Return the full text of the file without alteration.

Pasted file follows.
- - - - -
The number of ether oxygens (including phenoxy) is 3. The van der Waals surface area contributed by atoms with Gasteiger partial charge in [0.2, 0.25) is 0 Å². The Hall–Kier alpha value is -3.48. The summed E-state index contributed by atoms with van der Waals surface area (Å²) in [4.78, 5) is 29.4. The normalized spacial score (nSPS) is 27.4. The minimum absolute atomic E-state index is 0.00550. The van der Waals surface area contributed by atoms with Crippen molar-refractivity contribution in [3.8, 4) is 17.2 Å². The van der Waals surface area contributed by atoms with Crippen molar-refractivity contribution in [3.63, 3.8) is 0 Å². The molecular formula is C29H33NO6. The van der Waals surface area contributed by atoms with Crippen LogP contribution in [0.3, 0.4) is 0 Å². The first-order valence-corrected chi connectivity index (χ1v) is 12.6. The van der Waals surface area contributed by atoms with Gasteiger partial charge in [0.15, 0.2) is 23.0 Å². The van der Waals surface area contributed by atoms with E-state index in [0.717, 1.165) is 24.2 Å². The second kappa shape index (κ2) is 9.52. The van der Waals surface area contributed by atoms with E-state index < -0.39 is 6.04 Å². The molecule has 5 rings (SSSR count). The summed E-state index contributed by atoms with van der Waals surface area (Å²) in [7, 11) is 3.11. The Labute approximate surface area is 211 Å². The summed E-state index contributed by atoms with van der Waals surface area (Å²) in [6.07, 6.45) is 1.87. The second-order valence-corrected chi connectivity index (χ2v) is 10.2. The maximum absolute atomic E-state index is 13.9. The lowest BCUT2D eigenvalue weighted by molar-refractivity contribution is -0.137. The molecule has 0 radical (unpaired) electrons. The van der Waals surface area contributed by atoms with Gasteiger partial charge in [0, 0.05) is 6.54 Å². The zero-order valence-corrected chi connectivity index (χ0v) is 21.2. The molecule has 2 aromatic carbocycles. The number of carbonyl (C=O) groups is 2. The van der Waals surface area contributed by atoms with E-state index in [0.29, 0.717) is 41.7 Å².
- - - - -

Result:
The number of ether oxygens (including phenoxy) is 3. The van der Waals surface area contributed by atoms with Gasteiger partial charge in [0.2, 0.25) is 0 Å². The Hall–Kier alpha value is -3.48. The summed E-state index contributed by atoms with van der Waals surface area (Å²) in [4.78, 5) is 29.4. The normalized spacial score (nSPS) is 27.4. The minimum absolute atomic E-state index is 0.00550. The van der Waals surface area contributed by atoms with Crippen molar-refractivity contribution in [3.8, 4) is 17.2 Å². The van der Waals surface area contributed by atoms with Crippen molar-refractivity contribution in [3.63, 3.8) is 0 Å². The molecular formula is C29H33NO6. The van der Waals surface area contributed by atoms with Crippen LogP contribution in [0.3, 0.4) is 0 Å². The first-order valence-corrected chi connectivity index (χ1v) is 12.6. The van der Waals surface area contributed by atoms with Gasteiger partial charge in [0.15, 0.2) is 23.0 Å². The van der Waals surface area contributed by atoms with E-state index in [0.717, 1.165) is 24.2 Å². The second kappa shape index (κ2) is 9.52. The van der Waals surface area contributed by atoms with E-state index < -0.39 is 6.04 Å². The molecule has 5 rings (SSSR count). The summed E-state index contributed by atoms with van der Waals surface area (Å²) in [7, 11) is 3.11. The Labute approximate surface area is 211 Å². The summed E-state index contributed by atoms with van der Waals surface area (Å²) in [6.07, 6.45) is 1.87. The second-order valence-corrected chi connectivity index (χ2v) is 10.2. The maximum absolute atomic E-state index is 13.9. The lowest BCUT2D eigenvalue weighted by molar-refractivity contribution is -0.137. The molecule has 0 radical (unpaired) electrons. The van der Waals surface area contributed by atoms with Gasteiger partial charge in [0, 0.05) is 6.54 Å². The zero-order valence-corrected chi connectivity index (χ0v) is 21.2. The molecule has 2 aromatic carbocycles. The number of carbonyl (C=O) groups is 2. The van der Waals surface area contributed by atoms with E-state index in [0.29, 0.717) is 41.7 Å².